Meanwhile, soccer fans mobilized support to dominate an online survey posted online from March 5 to 22. About 75 people completed the survey, with 21 respondents advocating for soccer fields and opposing baseball/softball fields.
Claire Carleton, Haywood’s recreation director, said the public meeting was civil even though attendees had clashing interests there as well.
“It’s not a conflict,” said Carleton, “Everyone is going after their passion, whether it be baseball or softball.”
Many who completed the online survey said they liked the idea of mixing different uses, though they did not provide a clear direction for what should be included in that mix.
Haywood County commissioners purchased the 22-acre property for $1 million in 2007. In February, they hired the design firm of Barge, Waggoner, Sumner and Cannon Inc. to develop a master plan.
Each of the workshops will build on the information gathered from the previous meeting. After receiving input at Thursday’s public meeting, the firm will develop a draft master plan and determine costs.
A third and final public workshop will be held on Tuesday, April 27, at Maggie Valley Town Hall.
The firm hopes to present the final master plan to the county board of commissioners on Monday, May 17.
For more information, contact Haywood County Recreation and Parks at 828.452.6789.
Jonathan Creek park moves closer to reality
Haywood County commissioners decided Monday to move forward with the design phase for a proposed public park and sports field in Jonathan Creek.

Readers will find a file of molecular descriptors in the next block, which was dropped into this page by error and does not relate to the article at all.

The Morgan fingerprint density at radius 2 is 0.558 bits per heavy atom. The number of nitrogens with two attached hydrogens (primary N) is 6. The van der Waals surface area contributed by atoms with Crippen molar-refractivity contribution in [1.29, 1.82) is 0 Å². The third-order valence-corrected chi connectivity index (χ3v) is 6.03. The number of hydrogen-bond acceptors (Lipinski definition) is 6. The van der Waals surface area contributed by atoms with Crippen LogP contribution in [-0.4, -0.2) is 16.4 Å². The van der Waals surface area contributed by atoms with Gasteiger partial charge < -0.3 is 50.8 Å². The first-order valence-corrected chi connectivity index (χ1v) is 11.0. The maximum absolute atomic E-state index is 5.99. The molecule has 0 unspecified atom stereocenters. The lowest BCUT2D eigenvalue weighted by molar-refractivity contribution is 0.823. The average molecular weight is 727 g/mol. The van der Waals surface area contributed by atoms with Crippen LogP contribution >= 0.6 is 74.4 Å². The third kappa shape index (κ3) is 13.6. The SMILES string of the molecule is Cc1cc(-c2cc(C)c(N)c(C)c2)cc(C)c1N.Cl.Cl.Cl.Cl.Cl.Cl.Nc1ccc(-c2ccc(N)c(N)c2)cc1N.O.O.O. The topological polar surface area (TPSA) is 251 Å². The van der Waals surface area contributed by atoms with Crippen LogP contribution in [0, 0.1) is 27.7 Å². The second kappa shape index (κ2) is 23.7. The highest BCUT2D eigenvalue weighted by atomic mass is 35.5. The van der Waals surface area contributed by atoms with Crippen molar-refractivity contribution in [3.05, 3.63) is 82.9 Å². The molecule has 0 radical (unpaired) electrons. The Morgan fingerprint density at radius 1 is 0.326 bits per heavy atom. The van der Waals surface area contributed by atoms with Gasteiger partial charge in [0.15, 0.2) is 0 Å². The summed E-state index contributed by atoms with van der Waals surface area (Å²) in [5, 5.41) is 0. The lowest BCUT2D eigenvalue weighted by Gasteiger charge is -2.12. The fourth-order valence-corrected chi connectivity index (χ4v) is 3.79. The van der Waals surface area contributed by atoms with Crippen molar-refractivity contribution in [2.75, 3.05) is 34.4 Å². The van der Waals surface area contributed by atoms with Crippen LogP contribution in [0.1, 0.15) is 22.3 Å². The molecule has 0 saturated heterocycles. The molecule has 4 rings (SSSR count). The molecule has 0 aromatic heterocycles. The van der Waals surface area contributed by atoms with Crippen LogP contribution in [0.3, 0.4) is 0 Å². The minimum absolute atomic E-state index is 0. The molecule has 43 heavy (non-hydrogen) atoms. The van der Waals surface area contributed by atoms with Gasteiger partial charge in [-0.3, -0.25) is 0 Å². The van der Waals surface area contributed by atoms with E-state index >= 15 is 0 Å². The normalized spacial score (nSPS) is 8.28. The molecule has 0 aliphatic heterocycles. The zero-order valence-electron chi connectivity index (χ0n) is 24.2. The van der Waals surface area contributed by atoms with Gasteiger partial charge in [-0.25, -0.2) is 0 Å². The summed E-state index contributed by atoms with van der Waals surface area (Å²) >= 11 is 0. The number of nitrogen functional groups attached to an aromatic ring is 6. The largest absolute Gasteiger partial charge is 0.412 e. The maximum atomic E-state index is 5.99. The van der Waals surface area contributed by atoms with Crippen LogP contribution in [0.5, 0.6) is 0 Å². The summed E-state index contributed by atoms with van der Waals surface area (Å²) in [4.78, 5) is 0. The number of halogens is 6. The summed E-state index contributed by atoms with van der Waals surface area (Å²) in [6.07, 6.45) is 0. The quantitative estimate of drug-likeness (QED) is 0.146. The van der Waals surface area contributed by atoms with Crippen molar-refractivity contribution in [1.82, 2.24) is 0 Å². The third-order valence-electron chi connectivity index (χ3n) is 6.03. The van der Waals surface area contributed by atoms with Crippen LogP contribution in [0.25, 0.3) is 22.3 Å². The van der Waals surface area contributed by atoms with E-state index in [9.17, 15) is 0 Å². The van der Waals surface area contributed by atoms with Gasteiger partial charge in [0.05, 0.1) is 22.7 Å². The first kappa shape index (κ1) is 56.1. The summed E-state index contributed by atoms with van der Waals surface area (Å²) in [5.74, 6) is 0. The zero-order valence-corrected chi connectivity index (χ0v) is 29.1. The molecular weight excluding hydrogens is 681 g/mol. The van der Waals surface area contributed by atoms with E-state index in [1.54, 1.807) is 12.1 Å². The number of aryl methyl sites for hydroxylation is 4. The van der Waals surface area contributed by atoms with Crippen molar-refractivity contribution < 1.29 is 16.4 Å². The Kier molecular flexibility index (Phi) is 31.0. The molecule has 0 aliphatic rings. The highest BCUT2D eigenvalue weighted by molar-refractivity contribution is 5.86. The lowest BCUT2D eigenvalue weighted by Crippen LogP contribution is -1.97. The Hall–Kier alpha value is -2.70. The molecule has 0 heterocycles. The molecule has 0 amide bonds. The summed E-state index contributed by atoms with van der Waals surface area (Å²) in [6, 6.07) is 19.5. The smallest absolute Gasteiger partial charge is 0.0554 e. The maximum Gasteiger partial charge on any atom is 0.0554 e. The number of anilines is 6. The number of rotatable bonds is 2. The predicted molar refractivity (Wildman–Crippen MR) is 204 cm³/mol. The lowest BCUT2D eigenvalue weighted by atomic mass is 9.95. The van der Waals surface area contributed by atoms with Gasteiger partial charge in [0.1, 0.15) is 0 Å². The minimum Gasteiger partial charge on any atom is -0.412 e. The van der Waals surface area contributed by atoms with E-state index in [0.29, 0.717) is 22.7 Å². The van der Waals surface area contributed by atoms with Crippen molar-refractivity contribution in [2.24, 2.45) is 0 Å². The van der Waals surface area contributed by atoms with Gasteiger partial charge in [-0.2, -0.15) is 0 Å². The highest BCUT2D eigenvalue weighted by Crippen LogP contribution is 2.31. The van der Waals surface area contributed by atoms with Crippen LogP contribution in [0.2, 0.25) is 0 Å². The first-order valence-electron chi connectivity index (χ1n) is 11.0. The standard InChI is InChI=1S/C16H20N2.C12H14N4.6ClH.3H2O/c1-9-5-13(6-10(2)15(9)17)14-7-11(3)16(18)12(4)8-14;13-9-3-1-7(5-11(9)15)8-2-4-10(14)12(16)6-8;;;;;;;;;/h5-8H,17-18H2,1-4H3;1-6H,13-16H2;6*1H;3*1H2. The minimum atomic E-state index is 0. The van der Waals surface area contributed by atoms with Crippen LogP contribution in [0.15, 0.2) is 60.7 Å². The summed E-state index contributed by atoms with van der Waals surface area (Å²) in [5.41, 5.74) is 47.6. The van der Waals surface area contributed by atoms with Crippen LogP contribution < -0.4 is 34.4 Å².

The county’s Recreation and Parks Department is accepting conceptual proposals from local consultants until Dec. 30.
Though the public park is a recreational priority, the recession has pushed the project to the backburner.
“This has always been one of our front projects,” said Claire Carleton, recreation director for Haywood. “But [we realize] that this is not the time to ask for additional county funding.”
Commissioner Kirk Kirkpatrick is looking forward to making progress on the park.
“We really need to proceed with a plan if we’re going to do anything with this in the future,” said Kirkpatrick. “The property is just sitting there.”
The 2007 comprehensive master plan calls for lighted baseball/softball fields, picnic facilities, creek access, a multipurpose field and sustainable design concepts at the new park.
The planning and design stage, which will include public input, is expected to take four to six months.
As of now, about $15,250 has been set aside for the planning process. Most will be funded with tourism revenue, with about $10,000 coming from lodging taxes collected in Maggie Valley and Waynesville.
Much public money has already been invested in the proposed park since 2007.
The county dropped $1 million on the 22-acre parcel in the midst of a heated bidding war that year. Soon after the county successfully bought the property, it became entangled in a lawsuit with a farmer who argued the property owner, Lucius Jones, had promised the land would be signed over to him upon Jones’ death.
The county did not settle the case until November 2008, and since then it has been leasing the property to the very same farmer.